“No country can develop industrially without proper management”- Do
you agree? Discuss.
“No country can develop
industrially without proper management”
– Yes, I’m agree
with the statement & the discussion about my opinion
are two parts of this question. The first one is Industrial development and the
second one is proper Management. Both parts are important for the Development
of a country. Industrial Development is the most essential part of any country
to step forward and when a country is growing up through industries then it
must maintain a proper Management. Otherwise the Machine of the Industry will
not run properly.
The following terms should be considered for the
industrial development of any country;
The rise of Factories –
the industrial Revolution people worked with hand tools, manufacturing articles
in their own homes or in small shops. In the third quarter of the 18th
cent. Steam power was applied to machinery, and people and machines were
brought together under on roof in factories, where the manufacturing process
could be supervised. This was the beginning of shop management. In the next
hundred years factories grew rapidly in size, in degree of mechanization, and
in complexity of operation. The growth however was accompanied by much waste
and inefficiency. In the United States many engineers, spurred by the increased
competition of the post-Civil War era, began to seek ways of improving plan
Development of Industrial Management
Studies of Worker Performance:
The first sustained effort in the direction of improved
efficiency was made by Frederick Winslow Taylor an assistant foreman in the
Midvale Steel Company, who in the 1880s undertook a series of studies to
determine whether workers used unnecessary motions and hence to much time in
performing operations at a machine. Each operation required to turn out an
article or part was analyzed and studied minutely, and superfluous motions were
eliminated. Records were kept of the performance of workers and standards were
adopted for each operation. The early studies resulted in a faster pace of work
and the introduction of rest periods.
of the Machine:
management also involves studying the performance of machines as well as
people. Specialists are employed to keep machines in good working condition and
to ensure the quality of their production. The flow of materials through the
plant is supervised to ensure that neither workers nor machines are idle.
Constant inspection is made to keep output up to standard. Charts are used for
recording the accomplishment of both workers and machines and for comparing
them wit!, established standards. Careful accounts are kept of the cost of each
operation. When a new article is to be manufactured it is given a design that
will make it suitable for machine production, and each step in its, manufacture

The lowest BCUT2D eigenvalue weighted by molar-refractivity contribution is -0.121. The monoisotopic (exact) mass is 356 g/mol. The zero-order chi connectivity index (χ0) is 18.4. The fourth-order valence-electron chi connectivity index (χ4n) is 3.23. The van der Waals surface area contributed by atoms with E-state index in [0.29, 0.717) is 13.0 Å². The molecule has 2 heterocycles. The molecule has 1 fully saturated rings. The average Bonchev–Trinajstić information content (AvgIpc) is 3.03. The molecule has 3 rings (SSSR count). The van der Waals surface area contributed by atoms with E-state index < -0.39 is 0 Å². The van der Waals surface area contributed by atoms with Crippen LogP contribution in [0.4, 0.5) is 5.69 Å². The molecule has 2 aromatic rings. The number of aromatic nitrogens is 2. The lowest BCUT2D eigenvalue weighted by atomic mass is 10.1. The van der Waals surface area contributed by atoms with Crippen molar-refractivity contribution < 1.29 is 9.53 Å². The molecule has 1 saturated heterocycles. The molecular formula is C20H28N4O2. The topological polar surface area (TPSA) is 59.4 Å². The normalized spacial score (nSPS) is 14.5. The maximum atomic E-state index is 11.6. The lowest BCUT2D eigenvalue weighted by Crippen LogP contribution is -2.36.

is planned, including the machines and materials to be used.
Aspects of Management:
principles of scientific management have been gradually extended to every
department of industry, including office work, financing, and marketing. Soon
after 1910 American firms established the first personnel departments, and
eventually some of the larger companies took the lead in creating environments
conducive to worker efficiency. Safety devices, better sanitation, plant
cafeterias, and facilities for rot and recreation were provided, thus adding to
the welfare of employees and enhancing morale. Many such improvements were made
at the insistence of employee groups, especially labor unions.
the years, workers and their unions also sought and often won higher wages and
increased benefits, including group health and life insurance and liberal
retirement pensions. During the 1980s and 1990s, however, cutbacks and downsizing
in many American businesses substantially reduced many of these benefits. Some
corporations permit employees to buy stock; others make provision for employee
representation of the board of directors or on the shop grievance committee,
Many corporations provide special opportunities for training and promotion for
workers who desire advancement, and some have made efforts to solve such
difficult problems as job security and a guaranteed annual wage.
Modern technological devices, particularly in the areas
of computers, electronics, thermodynamics, and mechanics, have make automatic
and semiautomatic machines a reality. The development of such automation is
bringing about a second Industrie1 revolution and is causing vast
changes in commerce as well as the way work is organ bed. Such technological
changes and the need to improve productivity and quality of products in
traditional factory systems also changed industrial management practices. In
the 1960s Swedish automobile companies discovered that they could improve
productivity with a system of group assembly. In a contrast to older
manufacturing techniques where a worker was responsible for assembling only one
part of the car, group assembly gave a group of workers the responsibility for
assembling an entire car.
The system was also applied in Japan, where managers
developed a number of other innovative systems to lower costs and improve the
quality of products. One Japanese innovation, known as quality circles, allowed
workers to offer management suggestions of how to make production more
efficient and to solve problems. Workers were also given the right to stop the
assembly line of something gone wrong, a sharp departure from U.S. factories.
By carefully controlling the manufacturing process, Japanese mangers were able
to cut waste, improve productivity, and reduce inventory, thus significantly